There are two words that every parent dreads hearing from their children, no matter what their age. They are, "I want …." usually followed by a pleading face and hopefully a please.
I can always tell when my kids want something. They try to butter me up first, give me a big smile and then they hit me with their request that usually involves money.
Within the last two weeks, Melissa got me for three things; $25 for a jersey for her school tennis team, $55 for her school afternoon moving up dance and another $25 for a Gaga tournament. I asked when she'd pay me back. She cheerfully reminded me that she didn't have a job. She did say that at the end of the summer, after she gets tips from her Counselor In Training (CIT) job at camp, she would give me $125. I'll take it and be happy.
Michelle has been at her job a little over two months now and pays for half of the increase that we got for putting her on the car insurance. She knows that come September, when she is driving the Altima full time, she has to pay the full amount.
I told her the other day she has to be responsible with her money and learn how to budget. What does she do? She spends $125 on two concert tickets for the Jones Beach Theatre. Sometimes I feel like I'm just banging my head on the wall.
I remember as a kid doing the same thing to my parents, but back in what I call the "good old days," things didn't cost as much, and I'm not that old. My father used to take me to Merit's Department Store when we lived in Poughkeepsie, NY after I got a good report card. I always wanted to add to my Aurora electric car collection, Matchbox cars or Hot Wheels. I still have the Aurora set; I regret giving away the Matchbox and selling the Hot Wheels. Those were originals, Made in America, not overseas.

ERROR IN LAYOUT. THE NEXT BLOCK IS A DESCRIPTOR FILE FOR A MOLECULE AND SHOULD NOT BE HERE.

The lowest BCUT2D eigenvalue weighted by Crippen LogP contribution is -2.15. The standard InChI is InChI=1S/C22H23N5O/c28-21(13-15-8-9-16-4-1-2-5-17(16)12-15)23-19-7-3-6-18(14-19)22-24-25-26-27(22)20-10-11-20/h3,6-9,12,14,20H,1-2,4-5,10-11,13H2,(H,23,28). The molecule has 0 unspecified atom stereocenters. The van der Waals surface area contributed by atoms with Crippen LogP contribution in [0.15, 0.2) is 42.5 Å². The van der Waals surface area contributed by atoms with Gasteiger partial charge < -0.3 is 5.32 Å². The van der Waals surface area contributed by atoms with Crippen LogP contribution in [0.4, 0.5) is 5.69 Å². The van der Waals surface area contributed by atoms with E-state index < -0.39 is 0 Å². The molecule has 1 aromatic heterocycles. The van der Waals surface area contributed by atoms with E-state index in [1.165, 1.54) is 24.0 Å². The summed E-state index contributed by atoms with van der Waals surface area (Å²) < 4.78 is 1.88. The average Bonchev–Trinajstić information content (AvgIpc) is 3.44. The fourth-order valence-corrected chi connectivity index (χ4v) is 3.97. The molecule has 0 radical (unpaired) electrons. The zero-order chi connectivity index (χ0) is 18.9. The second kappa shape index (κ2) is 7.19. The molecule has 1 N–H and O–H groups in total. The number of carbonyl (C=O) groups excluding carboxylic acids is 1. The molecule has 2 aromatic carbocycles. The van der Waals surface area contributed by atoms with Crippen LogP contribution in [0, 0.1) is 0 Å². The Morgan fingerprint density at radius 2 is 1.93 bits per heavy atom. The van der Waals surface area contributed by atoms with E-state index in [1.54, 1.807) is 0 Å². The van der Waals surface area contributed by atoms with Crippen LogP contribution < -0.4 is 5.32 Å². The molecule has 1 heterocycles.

I don't do that for my kids, since their monetary needs are more consistent and expensive. How about this one: Michelle said "I want" to apply to four State University of New York (SUNY) schools at $50 each; she had no intention of attending two of them. She wanted to attend New Paltz; she wasn’t accepted. The second choice was Oneonta, third Plattsburgh and the fourth was Buffalo. When the only one she got accepted to was Buffalo, and she didn't want to shuffle off to it, I told her she was paying me back the $200 in application fees.
Since she knew I was right, she agreed without any argument. Now let's see how long it takes her to earn the money to pay me back.
At work, I hear those two words all the time and not just from kids. I feel bad for the harried husbands who have to listen to their wives whine about size, color, comfort and will it fit or look good. Most of the time they are thinking, "Geez, make up your feeble mind already so we can get out of here and I can go home and watch the game!"
I can tell from the looks on their faces how tortured they are.
Right now, Marcy and I are planning a bathroom renovation. We learned a lot from the kitchen, but it's still a game of who wants what. So far, we've agreed on many things, but we still have a long way to go.
All I want is peace and quiet.
Matt Seinberg lives on Long Island, a few minutes east of New York City. He looks at everything around him and notices much. Somewhat less cynical than dyed in the wool New Yorkers, Seinberg believes those who don't see what he does like reading about what he sees and what it means to him. Seinberg columns revel in the silly little things of life and laughter as well as much well-directed anger at inept, foolish public officials. Mostly, Seinberg writes for those who laugh easily at their own foibles as well as those of others.
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